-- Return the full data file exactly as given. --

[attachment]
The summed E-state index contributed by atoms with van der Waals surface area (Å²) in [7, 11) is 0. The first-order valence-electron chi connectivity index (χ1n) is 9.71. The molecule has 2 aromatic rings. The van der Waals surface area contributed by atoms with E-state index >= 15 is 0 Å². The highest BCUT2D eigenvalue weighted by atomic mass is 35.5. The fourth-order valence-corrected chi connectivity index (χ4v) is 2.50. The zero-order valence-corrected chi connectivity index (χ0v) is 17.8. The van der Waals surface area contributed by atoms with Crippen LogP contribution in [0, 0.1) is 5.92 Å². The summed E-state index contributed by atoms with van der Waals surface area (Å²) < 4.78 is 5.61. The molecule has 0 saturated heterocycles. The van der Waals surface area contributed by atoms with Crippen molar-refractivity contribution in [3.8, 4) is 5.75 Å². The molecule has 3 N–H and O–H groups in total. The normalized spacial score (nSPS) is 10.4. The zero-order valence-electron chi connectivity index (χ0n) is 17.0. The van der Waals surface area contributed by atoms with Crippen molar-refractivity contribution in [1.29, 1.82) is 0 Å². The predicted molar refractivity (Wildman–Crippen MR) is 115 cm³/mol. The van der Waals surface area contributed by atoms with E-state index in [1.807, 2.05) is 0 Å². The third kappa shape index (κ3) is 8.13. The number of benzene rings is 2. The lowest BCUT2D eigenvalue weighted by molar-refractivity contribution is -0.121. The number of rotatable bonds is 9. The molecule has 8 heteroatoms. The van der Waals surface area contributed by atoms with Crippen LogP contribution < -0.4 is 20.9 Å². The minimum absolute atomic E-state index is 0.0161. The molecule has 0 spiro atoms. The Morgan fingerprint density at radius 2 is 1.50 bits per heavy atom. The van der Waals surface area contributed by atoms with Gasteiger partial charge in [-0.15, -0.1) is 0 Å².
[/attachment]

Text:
The summed E-state index contributed by atoms with van der Waals surface area (Å²) in [7, 11) is 0. The first-order valence-electron chi connectivity index (χ1n) is 9.71. The molecule has 2 aromatic rings. The van der Waals surface area contributed by atoms with E-state index >= 15 is 0 Å². The highest BCUT2D eigenvalue weighted by atomic mass is 35.5. The fourth-order valence-corrected chi connectivity index (χ4v) is 2.50. The zero-order valence-corrected chi connectivity index (χ0v) is 17.8. The van der Waals surface area contributed by atoms with Crippen LogP contribution in [0, 0.1) is 5.92 Å². The summed E-state index contributed by atoms with van der Waals surface area (Å²) < 4.78 is 5.61. The molecule has 0 saturated heterocycles. The van der Waals surface area contributed by atoms with Crippen molar-refractivity contribution in [3.8, 4) is 5.75 Å². The molecule has 3 N–H and O–H groups in total. The normalized spacial score (nSPS) is 10.4. The zero-order valence-electron chi connectivity index (χ0n) is 17.0. The van der Waals surface area contributed by atoms with Crippen molar-refractivity contribution in [1.29, 1.82) is 0 Å². The predicted molar refractivity (Wildman–Crippen MR) is 115 cm³/mol. The van der Waals surface area contributed by atoms with E-state index in [1.807, 2.05) is 0 Å². The third kappa shape index (κ3) is 8.13. The number of benzene rings is 2. The lowest BCUT2D eigenvalue weighted by molar-refractivity contribution is -0.121. The number of rotatable bonds is 9. The molecule has 8 heteroatoms. The van der Waals surface area contributed by atoms with Crippen LogP contribution < -0.4 is 20.9 Å². The minimum absolute atomic E-state index is 0.0161. The molecule has 0 spiro atoms. The Morgan fingerprint density at radius 2 is 1.50 bits per heavy atom. The van der Waals surface area contributed by atoms with Gasteiger partial charge in [-0.15, -0.1) is 0 Å².